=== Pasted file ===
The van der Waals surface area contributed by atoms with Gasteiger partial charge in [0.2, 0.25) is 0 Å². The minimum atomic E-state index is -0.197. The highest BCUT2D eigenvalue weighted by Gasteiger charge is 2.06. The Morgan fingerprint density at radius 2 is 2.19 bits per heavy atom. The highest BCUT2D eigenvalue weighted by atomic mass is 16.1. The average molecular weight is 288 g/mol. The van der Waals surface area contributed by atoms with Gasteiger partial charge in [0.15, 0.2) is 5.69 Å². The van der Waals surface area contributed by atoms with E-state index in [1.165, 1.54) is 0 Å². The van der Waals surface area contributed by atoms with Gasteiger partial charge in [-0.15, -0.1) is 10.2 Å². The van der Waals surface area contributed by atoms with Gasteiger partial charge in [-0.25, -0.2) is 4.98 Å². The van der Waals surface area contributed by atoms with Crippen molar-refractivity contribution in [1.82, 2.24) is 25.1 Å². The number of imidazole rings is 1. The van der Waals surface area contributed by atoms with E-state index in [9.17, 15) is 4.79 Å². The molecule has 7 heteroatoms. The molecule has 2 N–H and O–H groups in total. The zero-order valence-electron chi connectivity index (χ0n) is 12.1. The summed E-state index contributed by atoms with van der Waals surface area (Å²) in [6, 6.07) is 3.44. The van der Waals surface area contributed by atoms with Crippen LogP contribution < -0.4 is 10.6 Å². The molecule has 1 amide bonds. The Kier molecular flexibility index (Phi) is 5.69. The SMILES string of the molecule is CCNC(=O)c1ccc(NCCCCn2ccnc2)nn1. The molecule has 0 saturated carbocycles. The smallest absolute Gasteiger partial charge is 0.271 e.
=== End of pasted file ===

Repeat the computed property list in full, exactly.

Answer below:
The van der Waals surface area contributed by atoms with Gasteiger partial charge in [0.2, 0.25) is 0 Å². The minimum atomic E-state index is -0.197. The highest BCUT2D eigenvalue weighted by Gasteiger charge is 2.06. The Morgan fingerprint density at radius 2 is 2.19 bits per heavy atom. The highest BCUT2D eigenvalue weighted by atomic mass is 16.1. The average molecular weight is 288 g/mol. The van der Waals surface area contributed by atoms with Gasteiger partial charge in [0.15, 0.2) is 5.69 Å². The van der Waals surface area contributed by atoms with E-state index in [1.165, 1.54) is 0 Å². The van der Waals surface area contributed by atoms with Gasteiger partial charge in [-0.15, -0.1) is 10.2 Å². The van der Waals surface area contributed by atoms with Gasteiger partial charge in [-0.25, -0.2) is 4.98 Å². The van der Waals surface area contributed by atoms with Crippen molar-refractivity contribution in [1.82, 2.24) is 25.1 Å². The number of imidazole rings is 1. The van der Waals surface area contributed by atoms with E-state index in [9.17, 15) is 4.79 Å². The molecule has 7 heteroatoms. The molecule has 2 N–H and O–H groups in total. The zero-order valence-electron chi connectivity index (χ0n) is 12.1. The summed E-state index contributed by atoms with van der Waals surface area (Å²) in [6, 6.07) is 3.44. The van der Waals surface area contributed by atoms with Crippen LogP contribution < -0.4 is 10.6 Å². The molecule has 1 amide bonds. The Kier molecular flexibility index (Phi) is 5.69. The SMILES string of the molecule is CCNC(=O)c1ccc(NCCCCn2ccnc2)nn1. The molecule has 0 saturated carbocycles. The smallest absolute Gasteiger partial charge is 0.271 e.